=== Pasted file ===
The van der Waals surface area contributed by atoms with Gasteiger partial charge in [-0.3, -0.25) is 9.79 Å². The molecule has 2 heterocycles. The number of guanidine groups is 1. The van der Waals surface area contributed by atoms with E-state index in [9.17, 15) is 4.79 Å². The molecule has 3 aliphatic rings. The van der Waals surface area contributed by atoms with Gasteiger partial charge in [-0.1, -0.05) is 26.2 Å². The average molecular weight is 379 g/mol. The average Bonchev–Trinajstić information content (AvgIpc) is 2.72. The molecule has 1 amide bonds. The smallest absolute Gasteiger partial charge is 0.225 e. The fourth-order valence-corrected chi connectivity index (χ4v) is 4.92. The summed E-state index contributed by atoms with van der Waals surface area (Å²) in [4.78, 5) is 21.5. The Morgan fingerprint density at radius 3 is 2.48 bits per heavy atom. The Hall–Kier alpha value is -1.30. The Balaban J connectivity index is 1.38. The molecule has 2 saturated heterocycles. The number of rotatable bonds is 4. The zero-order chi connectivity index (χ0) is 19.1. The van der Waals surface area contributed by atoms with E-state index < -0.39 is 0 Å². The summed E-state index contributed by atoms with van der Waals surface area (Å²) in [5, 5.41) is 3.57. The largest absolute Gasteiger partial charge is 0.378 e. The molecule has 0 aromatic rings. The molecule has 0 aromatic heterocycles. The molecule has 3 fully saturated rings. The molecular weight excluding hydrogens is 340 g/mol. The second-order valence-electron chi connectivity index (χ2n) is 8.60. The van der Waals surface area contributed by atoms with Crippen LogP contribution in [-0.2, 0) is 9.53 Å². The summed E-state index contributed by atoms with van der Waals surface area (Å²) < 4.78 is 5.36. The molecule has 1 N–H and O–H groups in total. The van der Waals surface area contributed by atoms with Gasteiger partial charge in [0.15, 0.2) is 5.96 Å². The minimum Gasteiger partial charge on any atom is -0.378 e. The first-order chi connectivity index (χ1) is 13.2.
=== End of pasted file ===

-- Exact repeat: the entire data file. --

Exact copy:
The van der Waals surface area contributed by atoms with Gasteiger partial charge in [-0.3, -0.25) is 9.79 Å². The molecule has 2 heterocycles. The number of guanidine groups is 1. The van der Waals surface area contributed by atoms with E-state index in [9.17, 15) is 4.79 Å². The molecule has 3 aliphatic rings. The van der Waals surface area contributed by atoms with Gasteiger partial charge in [-0.1, -0.05) is 26.2 Å². The average molecular weight is 379 g/mol. The average Bonchev–Trinajstić information content (AvgIpc) is 2.72. The molecule has 1 amide bonds. The smallest absolute Gasteiger partial charge is 0.225 e. The fourth-order valence-corrected chi connectivity index (χ4v) is 4.92. The summed E-state index contributed by atoms with van der Waals surface area (Å²) in [4.78, 5) is 21.5. The Morgan fingerprint density at radius 3 is 2.48 bits per heavy atom. The Hall–Kier alpha value is -1.30. The Balaban J connectivity index is 1.38. The molecule has 2 saturated heterocycles. The number of rotatable bonds is 4. The zero-order chi connectivity index (χ0) is 19.1. The van der Waals surface area contributed by atoms with E-state index < -0.39 is 0 Å². The summed E-state index contributed by atoms with van der Waals surface area (Å²) in [5, 5.41) is 3.57. The largest absolute Gasteiger partial charge is 0.378 e. The molecule has 0 aromatic rings. The molecule has 0 aromatic heterocycles. The molecule has 3 fully saturated rings. The molecular weight excluding hydrogens is 340 g/mol. The second-order valence-electron chi connectivity index (χ2n) is 8.60. The van der Waals surface area contributed by atoms with Crippen LogP contribution in [-0.2, 0) is 9.53 Å². The summed E-state index contributed by atoms with van der Waals surface area (Å²) < 4.78 is 5.36. The molecule has 1 N–H and O–H groups in total. The van der Waals surface area contributed by atoms with Gasteiger partial charge in [0.15, 0.2) is 5.96 Å². The minimum Gasteiger partial charge on any atom is -0.378 e. The first-order chi connectivity index (χ1) is 13.2.